What was supposed to be a trip to the Amalfi Coast, was postponed, and ended up being an off-season vacation to Italy. Our trip took place towards the end of March, which I think is a great time to visit. This time of year is ideal for exploring the city, museum hopping, and relaxing in the countryside. The only thing really out of reach is swimming at the beach, which doesn’t mean you can’t have a fabulous trip! The weather was in the seventies during the day and we wore light jackets at night.
We started our trip in the bustling, capital city of Rome. To give you an overview, Rome is the largest city in Italy and to no surprise can be full of people – we used lime scooters to easily access the narrow pathways of the city. As old as the city is, there is a modern metropolitan feel that mixes cobblestone roads and ancient buildings with the culture of modern Italy. One of the first activities in Rome was an early access, private morning tour of the Vatican. I used a private historian to walk us through the enchanting history and highlights of this majestic fortress. We stood in the tapestry hallway almost alone, and it felt magical imagining all the important people that had walked this hall before. This was very surreal to have such a worldwide destination all to ourselves – the off-season serves you well.
We stayed for a few nights at Hotel Campo de’ Fiori, a more traditional Italian boutique hotel in a great location. The hotel sits just off the beloved square of Campo dei Fiori – a true gem of Rome with a marketplace full of fresh foods, daily finds, and deep history. What I loved about this location was how easy it was to get to one of my favorite neighborhoods, Trastevere – where Stanley Tucci explores on his show. The neighborhood feels authentic and offers some of my favorite restaurants. I found the restaurant Trapizzino in Condé Nast, a popular local restaurant where the first pizza/sandwich was invented. Trapizzino is a very popular Italian street food, and for good reason – you must try it!
We had dinner at the classic staple, Tonnarello. Get there early as there will most likely be a line around the building, and they don’t take reservations, but it is worth the wait and the lines moves quickly. The cacio e pepe was incredible. If you are looking for dessert, and the best hand-crafted gelato, La Gelateria Frigidarium is the place to go. There is no better way to end the day than a nightcap at The Court Rome. The cocktails are quite expensive, but the views are priceless. You’re provided an unobstructed view of the colosseum – it’s worth the splurge to sit in the moment and overlook one the most important structures of history.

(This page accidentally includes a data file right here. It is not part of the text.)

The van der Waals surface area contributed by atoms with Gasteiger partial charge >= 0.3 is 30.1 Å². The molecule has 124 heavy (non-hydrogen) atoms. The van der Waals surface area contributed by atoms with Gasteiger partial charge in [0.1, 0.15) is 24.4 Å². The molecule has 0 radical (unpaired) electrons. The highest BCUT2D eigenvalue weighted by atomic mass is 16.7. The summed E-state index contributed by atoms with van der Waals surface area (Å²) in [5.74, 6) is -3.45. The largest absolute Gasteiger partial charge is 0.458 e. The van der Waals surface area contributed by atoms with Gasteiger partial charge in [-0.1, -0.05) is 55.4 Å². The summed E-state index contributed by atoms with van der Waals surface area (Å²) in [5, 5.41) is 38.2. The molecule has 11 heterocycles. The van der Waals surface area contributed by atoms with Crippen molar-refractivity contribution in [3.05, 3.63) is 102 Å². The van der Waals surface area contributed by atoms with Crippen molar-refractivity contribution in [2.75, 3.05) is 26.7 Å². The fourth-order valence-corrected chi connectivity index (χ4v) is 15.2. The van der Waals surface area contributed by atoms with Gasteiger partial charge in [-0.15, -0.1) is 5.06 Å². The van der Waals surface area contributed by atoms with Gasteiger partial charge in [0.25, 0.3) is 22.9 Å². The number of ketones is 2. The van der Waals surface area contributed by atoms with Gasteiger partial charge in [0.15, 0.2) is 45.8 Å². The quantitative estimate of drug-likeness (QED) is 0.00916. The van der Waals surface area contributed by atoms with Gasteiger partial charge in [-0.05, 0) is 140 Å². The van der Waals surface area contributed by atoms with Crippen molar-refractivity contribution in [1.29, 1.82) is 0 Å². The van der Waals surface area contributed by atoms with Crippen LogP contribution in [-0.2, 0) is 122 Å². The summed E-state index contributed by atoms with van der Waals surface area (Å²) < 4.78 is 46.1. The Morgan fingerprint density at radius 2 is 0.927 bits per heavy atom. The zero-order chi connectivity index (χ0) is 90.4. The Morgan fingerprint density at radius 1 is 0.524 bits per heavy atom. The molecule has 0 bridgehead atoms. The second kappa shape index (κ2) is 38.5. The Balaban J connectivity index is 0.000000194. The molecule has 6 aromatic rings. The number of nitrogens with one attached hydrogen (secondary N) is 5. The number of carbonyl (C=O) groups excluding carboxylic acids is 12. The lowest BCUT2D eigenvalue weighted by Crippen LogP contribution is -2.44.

After our adventures in Rome, we rented a car and drove up the coastline en route to Tuscany. We stopped into Siena for a detour and made our way to Piazza del Campo where locals were relaxing and enjoying “la dolce vita.”
Tuscany was the perfect breather in the middle of our trip. It is truly the best place to take in the beauty of Italy, drink wine, and relax. We stayed at Villa Borgo del Cabreo, a very boutique Italian family-owned estate. The property is beautiful and sits on the top of a hill overlooking the small Chianti town of Greve, a great spot for exploring the Chianti wine region. The villa had spacious rooms that felt traditional, sophisticated, and chic, with brass hardware and warm colors. We loved the breakfast spread every morning and the natural sunlight that came into the garden room.
On our first night, we had one of our favorite dinners in Greve at a restaurant called La Terraza and ate the most amazing truffle pasta. We met with a new DMC (Destination Management Company) called Bespoke Tuscany with over fifteen years of experience, and spent the day in a very small, family-owned cooking class. The class was run by a father, mother, uncle, and daughter and the mother spoke only Italian. At Agriturismo Rocco the father and daughter combo still choose how they will blend the wines and when they will bottle their creations. It was spectacular to see such passion go into every bottle of wine.
We ended the trip in one of my favorite cities in the world – Florence. The perfect combination of city and the overflow of the Tuscan lifestyle, where any sight you’re interested in is a short walk away. We stayed at the new Virtuoso property, Hotel Brunelleschi – a mix of traditional Italian and modern style. The location was exquisite, and we could easily access everything we had planned. It did rain the first two days, but that didn’t stop us from exploring this magical city- from the Uffizi Gallery (just a five-minute walk), the Duomo (around the corner), and my favorite leather shop Misuri located in the Santa Croce square. Near the Uffizi gallery, the newly opened Gucci Garden was a perfect stop for afternoon tea, with sophisticated interiors and a colorful bar.
We had to visit the iconic Mercato Centrale Firenze, a food and wine market with several different foods and vendors – I like to imagine this is where Italian “pop in” for their lunch breaks. I had recently read a Vogue article mentioning Il Tartufo by Savini Tartufi, a fourth-generation, family-owned Tuscan company selling truffles had stall in the cercato. The expectations did not disappoint, and I had another amazing truffle pasta and highly recommend walking through the market. While in Florence, we went and saw the legendary Four Seasons Hotel Firenze and it was just as incredible as you’ve imagined. The hotel is housed in the historic 15th century Della Gherardesca palace, protected by towering walls, walkable gardens, and opulent luxury you would expect from a Four Seasons.